Surprisingly often I am get to travel around to collect creepy crawlies. It is a fantastic perk of my job. Nothing beats experiencing unfamiliar critters, natural areas, people with different perspectives, and new foods. Below are some pictures from my travels.
Europe - Summer 2016
My fieldwork in Europe was pleasantly varied. I started by flying into Warsaw, Poland to meet a colleague before we headed to Finnish Lapland. This was my first time in the Arctic Circle. On mountaintops and in northeastern Canada I have been to more northerly feeling places, but this was the furthest north I have ever been. The forests were evergreen and birch, regularly broken up by large expanses of moist fields, bogs, and fens. We spent our days looking for worms on salmonid fish. My colleague is an expert fly fisherman, and was able to catch many fish despite windy conditions. Then it was on to Germany and the Netherlands to look for crayfish worms with another colleague. Unlike the remote north, here I visited small preserves and reservoirs often in or just outside of villages. This made for some cushy fieldwork with lots of great food along the way. Overall, this was one of my favorite trips.
Northwest Arkansas - Spring 2016
This is a beautiful place to explore. The mountains, forests, and streams around the Ozarks are absolutely great, and there is a ton of locally produced food at expansive farmers markets and creative restaurants. I was lucky enough to spend some time off here with my friend and photographer Stephen Ironside. While relaxing was fun, I couldn't help but spend time catching leeches and crayfish worms (leeches' closest relatives). All the notably awesome pictures here are courtesy of Ironside Photography! Thanks Stephen.
Northern Maine - spring 2016
Some great, but cold (snowing when we arrived), fieldwork with Stuart Gelder, the world expert on branchiobdellidans (crayfish worms). My hands were frozen for most of the trip, as our hands were always in the water trying to catch crayfish. I've spent time collecting many organisms, and catching crayfish is probably my favorite! This was my first searching for branchiobdellidans. I've spent considerable time reading about these fascinating worms, but I hadn't seen them in the flesh before this trip. They are most likely the closest relatives of leeches. They pretty much only live on crayfish, and some, depending on circumstance, transition from mutualistic to parasitic relationships with their hosts. Stuart was an amazing host and great fun to learn from. He also unknowingly showed me just how ignorant I am about how north you can go in Maine; check it out on a map, you'll probably be surprised as well! Also thanks to University of Maine at Presque Isle for hosting us.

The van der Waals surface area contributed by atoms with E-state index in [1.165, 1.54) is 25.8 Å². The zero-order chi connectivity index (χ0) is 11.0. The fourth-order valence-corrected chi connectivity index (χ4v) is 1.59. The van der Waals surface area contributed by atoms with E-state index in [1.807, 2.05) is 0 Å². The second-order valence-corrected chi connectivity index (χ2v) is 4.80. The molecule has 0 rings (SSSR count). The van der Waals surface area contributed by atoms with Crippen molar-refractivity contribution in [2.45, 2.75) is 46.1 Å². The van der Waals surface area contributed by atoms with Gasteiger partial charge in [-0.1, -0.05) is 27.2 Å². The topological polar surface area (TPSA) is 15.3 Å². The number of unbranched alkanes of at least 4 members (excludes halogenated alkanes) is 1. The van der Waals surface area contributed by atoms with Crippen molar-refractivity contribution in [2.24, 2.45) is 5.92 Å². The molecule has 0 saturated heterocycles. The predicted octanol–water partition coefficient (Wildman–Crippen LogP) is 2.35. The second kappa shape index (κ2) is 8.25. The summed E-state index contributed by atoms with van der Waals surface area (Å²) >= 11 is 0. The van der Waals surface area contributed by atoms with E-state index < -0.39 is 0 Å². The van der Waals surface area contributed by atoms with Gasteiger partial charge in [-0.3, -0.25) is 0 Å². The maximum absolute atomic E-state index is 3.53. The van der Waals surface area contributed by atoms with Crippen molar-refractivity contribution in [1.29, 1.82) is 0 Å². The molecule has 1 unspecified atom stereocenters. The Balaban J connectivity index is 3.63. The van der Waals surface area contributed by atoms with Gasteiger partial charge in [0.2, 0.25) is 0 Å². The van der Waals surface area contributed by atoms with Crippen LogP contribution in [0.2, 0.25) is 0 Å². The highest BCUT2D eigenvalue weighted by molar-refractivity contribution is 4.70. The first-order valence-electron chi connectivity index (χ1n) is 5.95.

southern chile - winter 2016
This place is great - you should go. There is so much natural beauty everywhere, the people are friendly, and the food is tasty (you can even eat giant barnacles, which taste like other crustaceans). I spent time here with Sebastian Kvist looking for unusual leeches. Mainly we were after Americobdella valdiviana (a huge earthworm eating semi-terrestrial leech) and Mesobdella gemmata (a bloodfeeding terrestrial leech). We were exceptionally lucky to find them with the help of guidance of José Nuñez, who mostly researches frogs but knows a ton about leeches and has collected more A. valdiviana than anyone else I am aware of.